Field Target began in the United Kingdom in the early 1980’s. It was started as a hunting simulation sport shot solely with air rifles. The first matches were held using paper targets. As the sport grew, the targets and the equipment improved. The introduction of metal silhouette targets, and eventually a metal silhouette with a kill zone have brought the targets into the current era.
In the early/mid 80’s the game made it’s way across pond to the United States. Clubs began popping up all over the US, with the first clubs forming on the west coast in California. In 1991, there was enough interest to host a World Championship between the US and UK. Field Target legend Nick Jenkinson won the title and followed it up in 1992 with a repeat championship. England and the United States traded hosting the World Championships for the first few years until other countries began entering the World Field Target Federation (WFTF).
In the US, the game has now spread nationwide under the governance of the American Airgun Field Target Association (AAFTA). In the US, there are a 6 different classes that one can shoot in with different restrictions and rules. Hunter class, Open class and WFTF or International class are the current classes and can be shot in either PCP or Piston formats. If you are interested in getting involved in Field Target or want to find a club close to you, visit AAFTA online at www.aafta.org.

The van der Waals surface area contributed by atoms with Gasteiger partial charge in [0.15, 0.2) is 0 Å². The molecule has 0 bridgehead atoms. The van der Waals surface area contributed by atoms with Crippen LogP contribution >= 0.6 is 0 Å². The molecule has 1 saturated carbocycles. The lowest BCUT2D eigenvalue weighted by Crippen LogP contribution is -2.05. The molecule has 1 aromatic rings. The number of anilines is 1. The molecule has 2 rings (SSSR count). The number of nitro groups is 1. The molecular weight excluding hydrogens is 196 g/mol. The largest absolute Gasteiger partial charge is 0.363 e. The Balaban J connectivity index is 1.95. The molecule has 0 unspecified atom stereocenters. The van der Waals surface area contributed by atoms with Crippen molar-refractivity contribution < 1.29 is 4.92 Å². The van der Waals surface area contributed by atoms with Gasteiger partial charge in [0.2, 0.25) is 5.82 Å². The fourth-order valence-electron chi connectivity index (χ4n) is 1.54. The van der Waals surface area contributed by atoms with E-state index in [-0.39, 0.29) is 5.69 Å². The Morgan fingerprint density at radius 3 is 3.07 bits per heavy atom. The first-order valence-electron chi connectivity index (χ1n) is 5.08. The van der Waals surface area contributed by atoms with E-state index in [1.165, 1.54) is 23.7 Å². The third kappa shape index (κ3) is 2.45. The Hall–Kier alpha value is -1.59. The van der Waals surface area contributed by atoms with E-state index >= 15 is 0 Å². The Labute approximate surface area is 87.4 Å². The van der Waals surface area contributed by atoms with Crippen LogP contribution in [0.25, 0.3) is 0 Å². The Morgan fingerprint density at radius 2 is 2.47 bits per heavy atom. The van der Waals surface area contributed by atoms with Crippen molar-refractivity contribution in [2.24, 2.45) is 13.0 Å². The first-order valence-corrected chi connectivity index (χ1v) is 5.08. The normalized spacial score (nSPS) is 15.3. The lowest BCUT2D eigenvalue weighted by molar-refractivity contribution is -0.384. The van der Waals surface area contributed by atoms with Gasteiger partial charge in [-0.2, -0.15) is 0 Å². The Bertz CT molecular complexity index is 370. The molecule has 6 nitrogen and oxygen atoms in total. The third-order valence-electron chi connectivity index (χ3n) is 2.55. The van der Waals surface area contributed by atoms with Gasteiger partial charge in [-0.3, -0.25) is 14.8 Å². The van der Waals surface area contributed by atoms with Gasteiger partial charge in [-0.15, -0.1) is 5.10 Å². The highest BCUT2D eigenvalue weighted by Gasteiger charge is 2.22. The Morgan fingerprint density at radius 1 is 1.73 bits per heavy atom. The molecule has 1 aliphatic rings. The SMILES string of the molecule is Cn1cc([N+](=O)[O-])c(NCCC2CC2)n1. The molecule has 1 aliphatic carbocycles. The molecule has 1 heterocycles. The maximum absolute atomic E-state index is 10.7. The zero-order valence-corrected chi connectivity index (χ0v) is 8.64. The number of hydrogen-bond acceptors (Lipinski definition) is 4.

In the beginning, shooters used break barrel spring piston rifles and 4x magnification scopes. As technology improved, the introduction of under lever spring piston rifles and Pre-charged pneumatic rifles took the game by storm! Companies like Weihrauch, with the HW77, took over the game with their highly accurate under lever design. Eventually, Daystate and Air Arms entered the PCP market and the arms race was on! These guns introduced a new degree of accuracy that most shooters could only have dreamed of.<
Scopes improved as well. By implementing higher magnification scopes with adjustable parallax, shooters began developing the ability to range find targets. This is one of the driving theme’s in the game today. We see scopes as high as 80x magnification being used today.
Today, targets can be placed anywhere from 10 yards all the way out to 55 yards. Kill zone’s can range from 3/8″ to as large as 1.5″ in sanctioned competitions. Matches can range from 40-60 shots for a local club match, 100-120 shots for a Grand Prix series match or even 150 shots for a World Championship. Typically, Grand Prix events span over the course of one weekend with the season generally starting in March and ending in October.